How different is the western concept of erotica from its eastern counterpart?
There is really no single western concept. (Pauses) Well, Freudianism is one. Then there is the western sexology. The whole Masters-Johnsonian era, which is very similar to the Kamasutra. This (Freud) would be a little different. I think the western kind has greater independence from morality, unlike India. Here morality and sexuality are fused together.
Do you think that now there is a shift in focus vis-à-vis morality?
There is a change coming. At present, the middle class is the vehicle of this change. It is moving towards the western concept that talks of a sexuality free from any restraint. But a lot of work is still required to elaborate on a sexual norm for modern India. We should not remove it too far from our own cultural experiences. Otherwise there would again be a divide: on the one side the great ascetic idealism and on the other a completely erotic idealism. It is very difficult to say which direction it is going in.
In India, people would much rather turn to religion than a psychiatrist…
Yes, very much so. The greatest attraction of our religious practices is psychotherapy. People don’t turn to religion for what you call salvation or but mostly to get rid of pain or distress. Your Shamans, Mystics and Doctors dealt with a lot of mumbo-jumbo.
You don’t think such things work?
On the contrary, I do think such things work. If you think that the pain and distress is coming from a source outside yourself, you need healers who share your worldview to stop those forces. But if you believe your problems and distress are coming from inside, then all this won’t work.
Would you recommend a patient to go to such a healer?
Well, the patient who comes to me has already selected the kind of therapy he wants. But many patients do come with a strong belief that their pain is external. In that case, there are two strategies. One is to remind them of their own tradition that all their kam (desire), krodh (anger), lobh (greed), moh (attachment) is internal. Then you can treat them with psychotherapy by changing their worldview from external to internal. Or you send them to a pir, fakir or an exorcist. I have sent patients to such healers when I felt they would be of better help.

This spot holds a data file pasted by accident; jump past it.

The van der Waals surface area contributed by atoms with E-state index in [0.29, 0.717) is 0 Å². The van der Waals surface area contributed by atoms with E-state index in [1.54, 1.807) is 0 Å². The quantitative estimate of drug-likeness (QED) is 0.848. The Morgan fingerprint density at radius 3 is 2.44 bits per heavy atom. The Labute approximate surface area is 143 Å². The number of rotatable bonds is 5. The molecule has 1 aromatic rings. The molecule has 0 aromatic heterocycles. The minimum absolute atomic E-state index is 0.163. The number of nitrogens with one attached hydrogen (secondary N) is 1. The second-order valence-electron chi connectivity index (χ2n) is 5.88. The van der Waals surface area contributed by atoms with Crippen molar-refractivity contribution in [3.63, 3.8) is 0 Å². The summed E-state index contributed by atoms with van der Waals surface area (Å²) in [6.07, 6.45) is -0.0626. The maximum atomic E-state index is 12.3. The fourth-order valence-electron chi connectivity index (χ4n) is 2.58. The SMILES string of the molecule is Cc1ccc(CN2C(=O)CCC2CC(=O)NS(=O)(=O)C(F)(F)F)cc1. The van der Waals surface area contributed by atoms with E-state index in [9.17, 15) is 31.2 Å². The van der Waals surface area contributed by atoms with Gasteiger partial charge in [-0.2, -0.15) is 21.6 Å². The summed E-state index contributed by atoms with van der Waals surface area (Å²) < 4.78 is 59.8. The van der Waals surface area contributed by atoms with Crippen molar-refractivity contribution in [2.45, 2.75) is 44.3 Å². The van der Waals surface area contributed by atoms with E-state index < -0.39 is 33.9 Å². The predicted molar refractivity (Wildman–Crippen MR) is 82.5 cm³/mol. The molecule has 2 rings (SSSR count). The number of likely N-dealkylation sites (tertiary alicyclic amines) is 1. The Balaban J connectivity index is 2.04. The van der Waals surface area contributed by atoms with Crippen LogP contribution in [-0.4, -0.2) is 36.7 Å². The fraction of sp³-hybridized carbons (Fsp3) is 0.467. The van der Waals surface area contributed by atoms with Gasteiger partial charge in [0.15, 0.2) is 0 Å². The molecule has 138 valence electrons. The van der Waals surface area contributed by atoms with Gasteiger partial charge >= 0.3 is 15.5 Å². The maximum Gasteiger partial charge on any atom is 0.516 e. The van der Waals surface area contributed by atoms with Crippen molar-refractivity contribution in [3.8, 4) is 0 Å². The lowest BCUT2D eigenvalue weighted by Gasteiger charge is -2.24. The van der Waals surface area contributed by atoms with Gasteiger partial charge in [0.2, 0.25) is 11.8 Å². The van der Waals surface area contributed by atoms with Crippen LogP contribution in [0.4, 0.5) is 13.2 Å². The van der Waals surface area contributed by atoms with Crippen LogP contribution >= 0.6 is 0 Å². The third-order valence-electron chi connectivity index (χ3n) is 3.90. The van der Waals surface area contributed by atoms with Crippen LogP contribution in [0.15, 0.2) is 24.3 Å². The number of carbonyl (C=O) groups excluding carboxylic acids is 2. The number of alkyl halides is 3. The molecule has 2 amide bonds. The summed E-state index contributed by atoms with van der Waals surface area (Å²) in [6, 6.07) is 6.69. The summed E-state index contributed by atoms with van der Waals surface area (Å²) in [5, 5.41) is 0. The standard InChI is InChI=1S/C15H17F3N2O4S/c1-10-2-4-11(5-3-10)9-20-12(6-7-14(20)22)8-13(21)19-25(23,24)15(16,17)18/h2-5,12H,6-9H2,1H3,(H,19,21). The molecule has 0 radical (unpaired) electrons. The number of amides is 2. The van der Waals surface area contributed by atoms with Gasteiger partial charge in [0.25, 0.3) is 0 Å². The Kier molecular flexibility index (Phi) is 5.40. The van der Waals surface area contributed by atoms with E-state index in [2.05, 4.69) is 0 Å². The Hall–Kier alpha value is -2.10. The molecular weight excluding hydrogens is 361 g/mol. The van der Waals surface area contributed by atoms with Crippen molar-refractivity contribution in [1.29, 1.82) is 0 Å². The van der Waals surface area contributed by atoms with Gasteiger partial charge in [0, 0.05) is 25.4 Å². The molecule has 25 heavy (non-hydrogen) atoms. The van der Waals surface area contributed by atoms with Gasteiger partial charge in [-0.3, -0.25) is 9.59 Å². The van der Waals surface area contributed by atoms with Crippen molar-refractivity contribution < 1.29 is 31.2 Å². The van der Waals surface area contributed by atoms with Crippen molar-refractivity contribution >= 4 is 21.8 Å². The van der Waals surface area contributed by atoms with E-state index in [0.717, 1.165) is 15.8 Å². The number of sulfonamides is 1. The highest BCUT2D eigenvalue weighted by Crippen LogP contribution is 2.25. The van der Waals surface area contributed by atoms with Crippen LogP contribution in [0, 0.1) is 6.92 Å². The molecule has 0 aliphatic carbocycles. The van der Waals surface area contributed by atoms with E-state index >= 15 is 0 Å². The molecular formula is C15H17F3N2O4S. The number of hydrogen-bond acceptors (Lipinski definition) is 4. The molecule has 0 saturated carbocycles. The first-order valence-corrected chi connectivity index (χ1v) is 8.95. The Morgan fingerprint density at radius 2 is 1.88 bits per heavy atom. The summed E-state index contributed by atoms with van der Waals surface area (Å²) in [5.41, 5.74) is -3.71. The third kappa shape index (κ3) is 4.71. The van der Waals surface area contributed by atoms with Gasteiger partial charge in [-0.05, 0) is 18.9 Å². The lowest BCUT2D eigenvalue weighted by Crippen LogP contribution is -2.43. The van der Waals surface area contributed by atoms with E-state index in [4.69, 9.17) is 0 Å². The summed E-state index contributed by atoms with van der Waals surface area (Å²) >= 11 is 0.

Do you practice any of the alternative therapies?
No. Therapy is like music. If you are trained in a particular gharana, you should not mix it with any other.
What role does spirituality play in your work?
Spirituality is entering the field of psychotherapy not as part of the existing schools but as new schools. In my own field, psychoanalysis, however, it does not play any role.
In Psychotherapy—East and West, Alan Watts says that eastern religions are thinly veiled psychotherapy. What do you think?
I agree with him partly. The basic offer of eastern spirituality is psychotherapeutic, a relief from mental distress. True spirituality in the sense of ‘self-realization’ is a much longer road and can only begin after the psychotherapeutic function has been successfully performed.
Increasingly, western psychotherapy is turning to eastern spirituality. How significant will this be in the New Age?
The basic difference between psychotherapy and spirituality revolves around the biography of a person. Spirituality ignores it. It is more teleological and concerned with the future. In psychotherapy, the patient’s past is an important aspect of diagnosis. Actually the West’s fascination with the East is not new. Jung has already discussed it. But they are more interested in exploring the second stage that I talked of earlier, the ‘self-realization’.
What is your next novel about?
(Laughs) I can’t tell you that. It’ll take away the suspense.